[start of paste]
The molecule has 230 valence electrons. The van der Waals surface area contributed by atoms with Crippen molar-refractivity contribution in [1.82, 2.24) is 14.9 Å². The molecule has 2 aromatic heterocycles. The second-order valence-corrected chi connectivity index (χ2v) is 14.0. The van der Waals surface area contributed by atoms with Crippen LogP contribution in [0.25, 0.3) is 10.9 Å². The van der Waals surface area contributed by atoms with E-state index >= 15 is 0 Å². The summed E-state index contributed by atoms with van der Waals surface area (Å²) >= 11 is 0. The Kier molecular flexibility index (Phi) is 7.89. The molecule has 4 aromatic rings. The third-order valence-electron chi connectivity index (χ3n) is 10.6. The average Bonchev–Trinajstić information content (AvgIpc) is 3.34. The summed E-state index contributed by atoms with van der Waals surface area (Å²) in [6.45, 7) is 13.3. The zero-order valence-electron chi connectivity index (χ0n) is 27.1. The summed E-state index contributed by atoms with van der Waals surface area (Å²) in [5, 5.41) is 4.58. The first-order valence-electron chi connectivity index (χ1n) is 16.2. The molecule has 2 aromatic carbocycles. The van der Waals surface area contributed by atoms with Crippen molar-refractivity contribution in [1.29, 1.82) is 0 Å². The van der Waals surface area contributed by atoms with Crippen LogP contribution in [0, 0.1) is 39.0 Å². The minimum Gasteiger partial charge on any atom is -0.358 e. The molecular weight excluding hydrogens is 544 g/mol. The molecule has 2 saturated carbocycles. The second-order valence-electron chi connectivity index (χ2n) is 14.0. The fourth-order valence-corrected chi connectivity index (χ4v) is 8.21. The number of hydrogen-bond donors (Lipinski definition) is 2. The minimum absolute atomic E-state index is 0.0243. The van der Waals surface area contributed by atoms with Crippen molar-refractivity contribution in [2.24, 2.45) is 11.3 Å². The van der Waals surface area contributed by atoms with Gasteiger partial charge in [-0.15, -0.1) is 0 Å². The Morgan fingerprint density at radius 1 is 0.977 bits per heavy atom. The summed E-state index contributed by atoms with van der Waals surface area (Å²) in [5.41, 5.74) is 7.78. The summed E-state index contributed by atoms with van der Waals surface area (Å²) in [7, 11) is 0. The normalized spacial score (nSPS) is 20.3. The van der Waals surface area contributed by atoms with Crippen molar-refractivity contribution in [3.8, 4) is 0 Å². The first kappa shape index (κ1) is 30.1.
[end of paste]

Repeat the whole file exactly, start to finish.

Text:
The molecule has 230 valence electrons. The van der Waals surface area contributed by atoms with Crippen molar-refractivity contribution in [1.82, 2.24) is 14.9 Å². The molecule has 2 aromatic heterocycles. The second-order valence-corrected chi connectivity index (χ2v) is 14.0. The van der Waals surface area contributed by atoms with Crippen LogP contribution in [0.25, 0.3) is 10.9 Å². The van der Waals surface area contributed by atoms with E-state index >= 15 is 0 Å². The summed E-state index contributed by atoms with van der Waals surface area (Å²) >= 11 is 0. The Kier molecular flexibility index (Phi) is 7.89. The molecule has 4 aromatic rings. The third-order valence-electron chi connectivity index (χ3n) is 10.6. The average Bonchev–Trinajstić information content (AvgIpc) is 3.34. The summed E-state index contributed by atoms with van der Waals surface area (Å²) in [6.45, 7) is 13.3. The zero-order valence-electron chi connectivity index (χ0n) is 27.1. The summed E-state index contributed by atoms with van der Waals surface area (Å²) in [5, 5.41) is 4.58. The first-order valence-electron chi connectivity index (χ1n) is 16.2. The molecule has 2 aromatic carbocycles. The van der Waals surface area contributed by atoms with Crippen molar-refractivity contribution in [1.29, 1.82) is 0 Å². The van der Waals surface area contributed by atoms with Crippen LogP contribution in [0, 0.1) is 39.0 Å². The minimum Gasteiger partial charge on any atom is -0.358 e. The molecular weight excluding hydrogens is 544 g/mol. The molecule has 2 saturated carbocycles. The second-order valence-electron chi connectivity index (χ2n) is 14.0. The fourth-order valence-corrected chi connectivity index (χ4v) is 8.21. The number of hydrogen-bond donors (Lipinski definition) is 2. The minimum absolute atomic E-state index is 0.0243. The van der Waals surface area contributed by atoms with Crippen molar-refractivity contribution in [2.24, 2.45) is 11.3 Å². The van der Waals surface area contributed by atoms with Gasteiger partial charge in [-0.15, -0.1) is 0 Å². The Morgan fingerprint density at radius 1 is 0.977 bits per heavy atom. The summed E-state index contributed by atoms with van der Waals surface area (Å²) in [5.41, 5.74) is 7.78. The summed E-state index contributed by atoms with van der Waals surface area (Å²) in [7, 11) is 0. The normalized spacial score (nSPS) is 20.3. The van der Waals surface area contributed by atoms with Crippen molar-refractivity contribution in [3.8, 4) is 0 Å². The first kappa shape index (κ1) is 30.1.